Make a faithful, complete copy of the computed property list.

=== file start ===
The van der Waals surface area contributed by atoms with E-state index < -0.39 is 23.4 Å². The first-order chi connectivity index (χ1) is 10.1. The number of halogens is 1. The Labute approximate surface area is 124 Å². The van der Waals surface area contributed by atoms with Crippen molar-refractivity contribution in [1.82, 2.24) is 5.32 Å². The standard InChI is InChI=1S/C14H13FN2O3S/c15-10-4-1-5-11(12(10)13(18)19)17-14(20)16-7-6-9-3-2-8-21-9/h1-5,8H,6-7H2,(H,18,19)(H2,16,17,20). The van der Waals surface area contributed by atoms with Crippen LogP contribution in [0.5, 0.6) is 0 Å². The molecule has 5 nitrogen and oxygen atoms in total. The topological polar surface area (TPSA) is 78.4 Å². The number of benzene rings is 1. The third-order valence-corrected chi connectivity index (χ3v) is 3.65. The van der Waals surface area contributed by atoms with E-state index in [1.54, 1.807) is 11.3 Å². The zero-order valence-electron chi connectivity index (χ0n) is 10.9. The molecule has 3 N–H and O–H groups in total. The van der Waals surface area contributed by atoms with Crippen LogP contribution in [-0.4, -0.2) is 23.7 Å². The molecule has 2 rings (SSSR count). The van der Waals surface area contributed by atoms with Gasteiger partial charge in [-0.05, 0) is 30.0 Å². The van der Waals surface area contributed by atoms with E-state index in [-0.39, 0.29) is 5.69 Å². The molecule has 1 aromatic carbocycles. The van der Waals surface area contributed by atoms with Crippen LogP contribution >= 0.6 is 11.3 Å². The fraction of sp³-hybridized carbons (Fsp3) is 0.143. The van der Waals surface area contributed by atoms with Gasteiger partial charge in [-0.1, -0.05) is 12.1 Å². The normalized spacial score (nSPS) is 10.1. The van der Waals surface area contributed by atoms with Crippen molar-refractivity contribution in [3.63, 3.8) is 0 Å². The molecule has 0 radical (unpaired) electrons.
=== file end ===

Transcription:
The van der Waals surface area contributed by atoms with E-state index < -0.39 is 23.4 Å². The first-order chi connectivity index (χ1) is 10.1. The number of halogens is 1. The Labute approximate surface area is 124 Å². The van der Waals surface area contributed by atoms with Crippen molar-refractivity contribution in [1.82, 2.24) is 5.32 Å². The standard InChI is InChI=1S/C14H13FN2O3S/c15-10-4-1-5-11(12(10)13(18)19)17-14(20)16-7-6-9-3-2-8-21-9/h1-5,8H,6-7H2,(H,18,19)(H2,16,17,20). The van der Waals surface area contributed by atoms with Crippen LogP contribution in [0.5, 0.6) is 0 Å². The molecule has 5 nitrogen and oxygen atoms in total. The topological polar surface area (TPSA) is 78.4 Å². The number of benzene rings is 1. The third-order valence-corrected chi connectivity index (χ3v) is 3.65. The van der Waals surface area contributed by atoms with E-state index in [1.54, 1.807) is 11.3 Å². The zero-order valence-electron chi connectivity index (χ0n) is 10.9. The molecule has 3 N–H and O–H groups in total. The van der Waals surface area contributed by atoms with Crippen LogP contribution in [-0.4, -0.2) is 23.7 Å². The molecule has 2 rings (SSSR count). The van der Waals surface area contributed by atoms with Gasteiger partial charge in [-0.05, 0) is 30.0 Å². The van der Waals surface area contributed by atoms with E-state index in [-0.39, 0.29) is 5.69 Å². The molecule has 1 aromatic carbocycles. The van der Waals surface area contributed by atoms with Crippen LogP contribution >= 0.6 is 11.3 Å². The fraction of sp³-hybridized carbons (Fsp3) is 0.143. The van der Waals surface area contributed by atoms with Gasteiger partial charge in [-0.1, -0.05) is 12.1 Å². The normalized spacial score (nSPS) is 10.1. The van der Waals surface area contributed by atoms with Crippen molar-refractivity contribution in [3.63, 3.8) is 0 Å². The molecule has 0 radical (unpaired) electrons.